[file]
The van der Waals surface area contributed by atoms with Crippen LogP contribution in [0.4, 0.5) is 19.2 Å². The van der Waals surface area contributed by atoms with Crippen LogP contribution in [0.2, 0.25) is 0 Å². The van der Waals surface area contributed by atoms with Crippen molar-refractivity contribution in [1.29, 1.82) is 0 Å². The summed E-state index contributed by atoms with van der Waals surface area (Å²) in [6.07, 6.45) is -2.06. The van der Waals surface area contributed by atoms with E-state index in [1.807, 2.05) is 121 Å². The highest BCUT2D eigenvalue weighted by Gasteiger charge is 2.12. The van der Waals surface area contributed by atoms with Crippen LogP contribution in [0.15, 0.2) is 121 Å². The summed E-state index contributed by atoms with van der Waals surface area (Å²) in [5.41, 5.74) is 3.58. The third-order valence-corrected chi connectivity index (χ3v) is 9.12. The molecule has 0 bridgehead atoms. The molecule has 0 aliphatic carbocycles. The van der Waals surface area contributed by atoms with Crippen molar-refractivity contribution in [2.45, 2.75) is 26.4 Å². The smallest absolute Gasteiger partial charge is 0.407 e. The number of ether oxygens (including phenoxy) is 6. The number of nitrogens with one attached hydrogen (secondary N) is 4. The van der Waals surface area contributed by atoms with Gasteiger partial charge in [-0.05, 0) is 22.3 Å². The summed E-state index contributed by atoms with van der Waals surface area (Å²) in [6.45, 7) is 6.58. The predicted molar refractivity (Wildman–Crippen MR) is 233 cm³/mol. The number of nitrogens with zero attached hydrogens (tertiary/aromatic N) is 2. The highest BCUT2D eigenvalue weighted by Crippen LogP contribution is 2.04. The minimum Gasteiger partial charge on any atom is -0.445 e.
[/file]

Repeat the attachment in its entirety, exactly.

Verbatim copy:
The van der Waals surface area contributed by atoms with Crippen LogP contribution in [0.4, 0.5) is 19.2 Å². The van der Waals surface area contributed by atoms with Crippen LogP contribution in [0.2, 0.25) is 0 Å². The van der Waals surface area contributed by atoms with Crippen molar-refractivity contribution in [1.29, 1.82) is 0 Å². The summed E-state index contributed by atoms with van der Waals surface area (Å²) in [6.07, 6.45) is -2.06. The van der Waals surface area contributed by atoms with E-state index in [1.807, 2.05) is 121 Å². The highest BCUT2D eigenvalue weighted by Gasteiger charge is 2.12. The van der Waals surface area contributed by atoms with Crippen LogP contribution in [0.15, 0.2) is 121 Å². The summed E-state index contributed by atoms with van der Waals surface area (Å²) in [5.41, 5.74) is 3.58. The third-order valence-corrected chi connectivity index (χ3v) is 9.12. The molecule has 0 bridgehead atoms. The molecule has 0 aliphatic carbocycles. The van der Waals surface area contributed by atoms with Crippen molar-refractivity contribution in [2.45, 2.75) is 26.4 Å². The smallest absolute Gasteiger partial charge is 0.407 e. The number of ether oxygens (including phenoxy) is 6. The number of nitrogens with one attached hydrogen (secondary N) is 4. The van der Waals surface area contributed by atoms with Gasteiger partial charge in [-0.05, 0) is 22.3 Å². The summed E-state index contributed by atoms with van der Waals surface area (Å²) in [6.45, 7) is 6.58. The predicted molar refractivity (Wildman–Crippen MR) is 233 cm³/mol. The number of nitrogens with zero attached hydrogens (tertiary/aromatic N) is 2. The highest BCUT2D eigenvalue weighted by Crippen LogP contribution is 2.04. The minimum Gasteiger partial charge on any atom is -0.445 e.